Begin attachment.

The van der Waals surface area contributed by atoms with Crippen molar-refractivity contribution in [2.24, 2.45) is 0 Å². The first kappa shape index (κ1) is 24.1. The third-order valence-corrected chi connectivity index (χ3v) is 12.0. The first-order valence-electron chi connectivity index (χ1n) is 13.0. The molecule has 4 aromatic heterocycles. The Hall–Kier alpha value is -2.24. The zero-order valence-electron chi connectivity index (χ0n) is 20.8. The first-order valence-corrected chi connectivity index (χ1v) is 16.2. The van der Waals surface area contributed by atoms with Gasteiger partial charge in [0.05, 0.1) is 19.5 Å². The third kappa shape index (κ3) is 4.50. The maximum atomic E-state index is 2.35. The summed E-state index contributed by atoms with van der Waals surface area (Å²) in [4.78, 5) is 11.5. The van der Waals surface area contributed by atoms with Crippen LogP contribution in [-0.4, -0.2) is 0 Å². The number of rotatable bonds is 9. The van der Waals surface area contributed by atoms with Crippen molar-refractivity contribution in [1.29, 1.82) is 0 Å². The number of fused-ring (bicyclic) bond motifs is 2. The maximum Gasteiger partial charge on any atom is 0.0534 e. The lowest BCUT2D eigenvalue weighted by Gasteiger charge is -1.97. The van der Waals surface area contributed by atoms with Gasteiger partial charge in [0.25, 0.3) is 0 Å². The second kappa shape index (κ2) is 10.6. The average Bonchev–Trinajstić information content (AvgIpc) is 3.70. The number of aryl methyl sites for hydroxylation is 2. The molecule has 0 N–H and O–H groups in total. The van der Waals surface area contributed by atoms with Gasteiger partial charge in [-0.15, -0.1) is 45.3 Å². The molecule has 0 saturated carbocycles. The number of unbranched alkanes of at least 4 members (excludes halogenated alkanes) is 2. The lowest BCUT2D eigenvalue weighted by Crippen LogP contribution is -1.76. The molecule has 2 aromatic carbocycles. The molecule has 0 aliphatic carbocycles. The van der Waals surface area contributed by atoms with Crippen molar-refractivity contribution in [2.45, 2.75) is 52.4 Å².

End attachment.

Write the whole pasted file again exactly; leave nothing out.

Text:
The van der Waals surface area contributed by atoms with Crippen molar-refractivity contribution in [2.24, 2.45) is 0 Å². The first kappa shape index (κ1) is 24.1. The third-order valence-corrected chi connectivity index (χ3v) is 12.0. The first-order valence-electron chi connectivity index (χ1n) is 13.0. The molecule has 4 aromatic heterocycles. The Hall–Kier alpha value is -2.24. The zero-order valence-electron chi connectivity index (χ0n) is 20.8. The first-order valence-corrected chi connectivity index (χ1v) is 16.2. The van der Waals surface area contributed by atoms with Gasteiger partial charge in [0.05, 0.1) is 19.5 Å². The third kappa shape index (κ3) is 4.50. The maximum atomic E-state index is 2.35. The summed E-state index contributed by atoms with van der Waals surface area (Å²) in [4.78, 5) is 11.5. The van der Waals surface area contributed by atoms with Crippen LogP contribution in [-0.4, -0.2) is 0 Å². The number of rotatable bonds is 9. The van der Waals surface area contributed by atoms with Crippen molar-refractivity contribution in [1.29, 1.82) is 0 Å². The number of fused-ring (bicyclic) bond motifs is 2. The maximum Gasteiger partial charge on any atom is 0.0534 e. The lowest BCUT2D eigenvalue weighted by Gasteiger charge is -1.97. The van der Waals surface area contributed by atoms with Gasteiger partial charge in [0.25, 0.3) is 0 Å². The second kappa shape index (κ2) is 10.6. The average Bonchev–Trinajstić information content (AvgIpc) is 3.70. The number of aryl methyl sites for hydroxylation is 2. The molecule has 0 N–H and O–H groups in total. The van der Waals surface area contributed by atoms with Gasteiger partial charge in [-0.15, -0.1) is 45.3 Å². The molecule has 0 saturated carbocycles. The number of unbranched alkanes of at least 4 members (excludes halogenated alkanes) is 2. The lowest BCUT2D eigenvalue weighted by Crippen LogP contribution is -1.76. The molecule has 2 aromatic carbocycles. The molecule has 0 aliphatic carbocycles. The van der Waals surface area contributed by atoms with Crippen molar-refractivity contribution in [2.45, 2.75) is 52.4 Å².